In the rare oc­ca­sions where I’ve had the op­por­tu­nity to find out men’s opinions on pu­bic hair, they have of­ten been en­thu­si­as­tic. For in­stance, when I cammed, my clients uni­ver­sally preferred a hairy pussy. (As my ex-girlfriend used to joke, “the first day you cam you shave your pussy, six months in you start googling ‘pu­bic hair thicker darker tech­niques.‘“) And of the men I know who have men­tioned their opinions on pu­bic hair, most have been some­thing along the lines of “I say grow that shit like a jun­gle, give ’em some­thing strong to hold onto, let it fly in the open wind” (al­though they do not gen­er­ally agree that if it get too bushy you can trim).

Do I think the think­piece writ­ers are wrong? Prob­a­bly not! I sus­pect they’re ac­cu­rately re­port­ing what the dat­ing pool is like for them and their friends, but for some rea­son it’s differ­ent. Per­haps men who hire cam­girls are older and have more old-fash­ioned prefer­ences, or hairy pussies are un­der­sup­plied in main­stream porn caus­ing their afi­ciona­dos to seek out hand­made ar­ti­sanal porn, or a hairy pussy makes the cam­girl look nor­mal and at­tain­able and clients find this at­trac­tive. Many of my friends are queer; per­haps queers are differ­ent from het­ero­sex­u­als, and this rubs off even on the straight men around them. Maybe I spend lots of time in sex-pos­i­tive com­mu­ni­ties, and we’ve suc­cess­fully cre­ated a norm of body pos­i­tivity, which means that peo­ple feel it is rude to make nega­tive com­ments on other peo­ple’s bod­ies. Maybe it’s some­thing I haven’t thought of.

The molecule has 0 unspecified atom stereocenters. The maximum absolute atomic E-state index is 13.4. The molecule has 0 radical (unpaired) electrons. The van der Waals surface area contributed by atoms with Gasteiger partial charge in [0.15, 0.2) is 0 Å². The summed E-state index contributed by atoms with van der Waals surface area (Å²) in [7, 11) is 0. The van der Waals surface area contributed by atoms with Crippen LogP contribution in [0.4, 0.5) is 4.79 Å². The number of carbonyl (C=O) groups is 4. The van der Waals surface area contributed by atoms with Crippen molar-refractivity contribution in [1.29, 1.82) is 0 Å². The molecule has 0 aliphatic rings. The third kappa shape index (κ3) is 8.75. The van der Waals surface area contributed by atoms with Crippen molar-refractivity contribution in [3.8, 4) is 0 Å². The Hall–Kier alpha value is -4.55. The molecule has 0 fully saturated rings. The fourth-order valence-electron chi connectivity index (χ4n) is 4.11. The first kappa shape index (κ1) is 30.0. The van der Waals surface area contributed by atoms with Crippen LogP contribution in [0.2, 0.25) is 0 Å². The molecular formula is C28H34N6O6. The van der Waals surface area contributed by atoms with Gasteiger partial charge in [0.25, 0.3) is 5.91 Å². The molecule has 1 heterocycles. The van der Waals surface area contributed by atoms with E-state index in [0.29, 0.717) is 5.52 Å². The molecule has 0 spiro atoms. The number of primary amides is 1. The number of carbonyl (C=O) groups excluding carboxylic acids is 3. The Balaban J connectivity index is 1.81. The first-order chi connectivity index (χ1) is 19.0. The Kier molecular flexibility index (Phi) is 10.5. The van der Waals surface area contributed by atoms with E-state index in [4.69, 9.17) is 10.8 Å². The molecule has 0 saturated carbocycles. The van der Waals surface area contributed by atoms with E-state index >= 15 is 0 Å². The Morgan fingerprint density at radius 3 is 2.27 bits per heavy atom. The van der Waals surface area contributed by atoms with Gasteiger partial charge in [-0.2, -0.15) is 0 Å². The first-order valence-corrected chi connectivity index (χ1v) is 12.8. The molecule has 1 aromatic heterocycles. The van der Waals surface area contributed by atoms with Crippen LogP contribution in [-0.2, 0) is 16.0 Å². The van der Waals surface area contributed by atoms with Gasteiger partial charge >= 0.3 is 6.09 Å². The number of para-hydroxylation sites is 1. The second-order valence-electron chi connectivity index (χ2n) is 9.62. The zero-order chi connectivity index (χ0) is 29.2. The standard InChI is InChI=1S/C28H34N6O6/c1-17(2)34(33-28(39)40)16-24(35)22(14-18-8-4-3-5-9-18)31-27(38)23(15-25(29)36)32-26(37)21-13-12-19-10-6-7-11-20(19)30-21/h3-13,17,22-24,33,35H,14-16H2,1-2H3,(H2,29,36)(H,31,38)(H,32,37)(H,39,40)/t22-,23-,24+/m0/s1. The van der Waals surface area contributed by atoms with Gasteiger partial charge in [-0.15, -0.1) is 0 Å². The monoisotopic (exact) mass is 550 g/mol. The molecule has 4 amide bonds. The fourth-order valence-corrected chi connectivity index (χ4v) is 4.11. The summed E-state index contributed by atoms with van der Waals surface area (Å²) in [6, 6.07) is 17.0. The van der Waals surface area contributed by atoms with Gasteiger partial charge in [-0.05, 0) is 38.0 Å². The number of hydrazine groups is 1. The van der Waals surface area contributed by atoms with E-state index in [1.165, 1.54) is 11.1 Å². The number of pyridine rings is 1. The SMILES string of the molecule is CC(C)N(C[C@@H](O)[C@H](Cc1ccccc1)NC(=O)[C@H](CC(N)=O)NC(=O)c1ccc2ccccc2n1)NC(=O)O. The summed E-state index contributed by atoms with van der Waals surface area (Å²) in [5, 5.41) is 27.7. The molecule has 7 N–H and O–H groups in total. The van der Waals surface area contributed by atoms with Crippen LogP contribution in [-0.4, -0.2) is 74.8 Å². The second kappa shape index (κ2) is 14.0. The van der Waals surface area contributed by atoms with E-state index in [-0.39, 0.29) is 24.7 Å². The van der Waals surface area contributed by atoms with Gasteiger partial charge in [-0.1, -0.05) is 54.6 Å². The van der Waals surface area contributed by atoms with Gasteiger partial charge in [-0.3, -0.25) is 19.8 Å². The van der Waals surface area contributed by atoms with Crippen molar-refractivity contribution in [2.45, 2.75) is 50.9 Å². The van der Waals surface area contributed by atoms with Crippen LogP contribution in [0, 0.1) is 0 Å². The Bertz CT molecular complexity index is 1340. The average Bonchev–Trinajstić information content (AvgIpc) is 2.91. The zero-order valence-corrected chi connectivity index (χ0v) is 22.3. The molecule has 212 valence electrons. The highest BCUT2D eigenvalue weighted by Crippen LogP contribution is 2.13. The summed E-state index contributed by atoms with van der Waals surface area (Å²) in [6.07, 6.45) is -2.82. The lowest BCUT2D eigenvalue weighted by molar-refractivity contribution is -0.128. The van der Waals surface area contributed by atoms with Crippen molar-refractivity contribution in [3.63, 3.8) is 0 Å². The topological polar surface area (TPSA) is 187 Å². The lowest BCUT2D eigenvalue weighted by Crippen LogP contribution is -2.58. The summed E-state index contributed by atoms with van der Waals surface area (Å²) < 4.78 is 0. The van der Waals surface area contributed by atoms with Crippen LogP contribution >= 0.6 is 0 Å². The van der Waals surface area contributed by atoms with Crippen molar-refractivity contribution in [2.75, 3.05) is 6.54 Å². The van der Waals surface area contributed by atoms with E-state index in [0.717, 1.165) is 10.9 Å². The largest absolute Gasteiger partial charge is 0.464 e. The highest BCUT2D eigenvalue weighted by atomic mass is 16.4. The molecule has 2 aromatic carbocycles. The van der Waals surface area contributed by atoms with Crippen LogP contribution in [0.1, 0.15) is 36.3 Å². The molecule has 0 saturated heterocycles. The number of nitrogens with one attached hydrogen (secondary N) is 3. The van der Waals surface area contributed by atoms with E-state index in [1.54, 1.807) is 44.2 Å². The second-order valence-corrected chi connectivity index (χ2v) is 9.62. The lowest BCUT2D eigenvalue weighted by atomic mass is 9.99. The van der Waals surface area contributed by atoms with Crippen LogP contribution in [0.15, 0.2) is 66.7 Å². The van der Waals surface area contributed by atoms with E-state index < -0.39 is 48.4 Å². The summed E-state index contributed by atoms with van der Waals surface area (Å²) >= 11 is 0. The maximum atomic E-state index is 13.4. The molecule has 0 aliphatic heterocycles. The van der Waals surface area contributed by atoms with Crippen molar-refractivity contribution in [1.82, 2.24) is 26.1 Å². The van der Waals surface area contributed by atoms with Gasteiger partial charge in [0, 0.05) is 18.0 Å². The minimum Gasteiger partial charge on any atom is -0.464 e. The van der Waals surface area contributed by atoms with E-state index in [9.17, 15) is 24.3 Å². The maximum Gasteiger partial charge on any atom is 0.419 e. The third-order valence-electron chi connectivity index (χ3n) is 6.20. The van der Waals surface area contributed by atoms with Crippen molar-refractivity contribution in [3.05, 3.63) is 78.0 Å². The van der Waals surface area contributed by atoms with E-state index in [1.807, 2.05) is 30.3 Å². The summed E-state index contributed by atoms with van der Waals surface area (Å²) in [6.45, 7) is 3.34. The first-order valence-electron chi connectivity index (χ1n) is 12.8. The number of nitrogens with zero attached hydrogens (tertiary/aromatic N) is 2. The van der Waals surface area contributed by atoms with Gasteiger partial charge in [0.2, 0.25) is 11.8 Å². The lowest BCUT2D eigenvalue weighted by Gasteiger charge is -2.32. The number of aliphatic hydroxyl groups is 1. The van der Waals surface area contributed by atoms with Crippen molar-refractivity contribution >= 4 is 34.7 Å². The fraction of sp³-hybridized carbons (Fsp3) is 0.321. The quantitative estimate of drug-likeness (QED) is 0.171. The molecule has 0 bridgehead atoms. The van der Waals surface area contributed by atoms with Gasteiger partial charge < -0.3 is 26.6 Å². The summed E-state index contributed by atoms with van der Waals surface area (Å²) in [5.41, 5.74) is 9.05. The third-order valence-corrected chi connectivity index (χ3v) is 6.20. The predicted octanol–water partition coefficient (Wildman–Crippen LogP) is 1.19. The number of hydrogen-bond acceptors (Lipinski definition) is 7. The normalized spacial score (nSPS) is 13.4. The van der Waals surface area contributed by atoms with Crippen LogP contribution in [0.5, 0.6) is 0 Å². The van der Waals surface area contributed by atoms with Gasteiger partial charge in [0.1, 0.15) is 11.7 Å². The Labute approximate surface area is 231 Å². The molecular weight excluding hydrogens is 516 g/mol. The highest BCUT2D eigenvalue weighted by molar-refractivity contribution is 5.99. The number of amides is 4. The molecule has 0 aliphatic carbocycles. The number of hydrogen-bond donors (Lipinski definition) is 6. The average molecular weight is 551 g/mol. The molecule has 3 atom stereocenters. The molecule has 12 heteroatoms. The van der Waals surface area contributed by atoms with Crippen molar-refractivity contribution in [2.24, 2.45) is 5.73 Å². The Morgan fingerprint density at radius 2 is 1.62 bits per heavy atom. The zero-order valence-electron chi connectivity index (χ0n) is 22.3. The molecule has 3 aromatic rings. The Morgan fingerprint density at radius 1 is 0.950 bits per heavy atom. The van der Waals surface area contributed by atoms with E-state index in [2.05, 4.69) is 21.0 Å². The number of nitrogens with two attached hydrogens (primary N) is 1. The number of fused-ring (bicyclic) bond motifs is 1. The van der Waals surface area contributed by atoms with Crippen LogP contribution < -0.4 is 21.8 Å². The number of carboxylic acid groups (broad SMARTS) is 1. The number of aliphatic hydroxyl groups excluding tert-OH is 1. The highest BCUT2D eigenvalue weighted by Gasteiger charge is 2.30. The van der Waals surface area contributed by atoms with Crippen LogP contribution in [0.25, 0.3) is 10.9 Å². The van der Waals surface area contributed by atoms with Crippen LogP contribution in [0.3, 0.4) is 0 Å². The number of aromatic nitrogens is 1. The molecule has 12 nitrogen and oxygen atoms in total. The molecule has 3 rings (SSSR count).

Another ex­am­ple: a few months back, I was read­ing an ar­gu­ment about polyamory in which a monog­a­mous man said that he knew that poly men didn’t re­ally have girlfriends, be­cause their wives would shut down this whole poly thing the sec­ond they started spend­ing $10,000 a year on their new girlfriend, as of course ev­ery­one does. My first re­ac­tion was to make fun of it: who spends $10,000 a year on a girlfriend? What the fuck are you buy­ing her, a solid gold pony shoed with di­a­monds? I want some­one to spend ten thou­sand dol­lars a year on me, that sounds great.

(To­pher: “I think that prob­a­bly in­volves a lot of nice din­ners at fancy restau­rants with ex­pen­sive bot­tles of wine, and you have a pho­bia of al­co­hol.” Me: “they can buy me tea in­stead! you know how much re­ally good pu’erh I could get for $800 a month?“)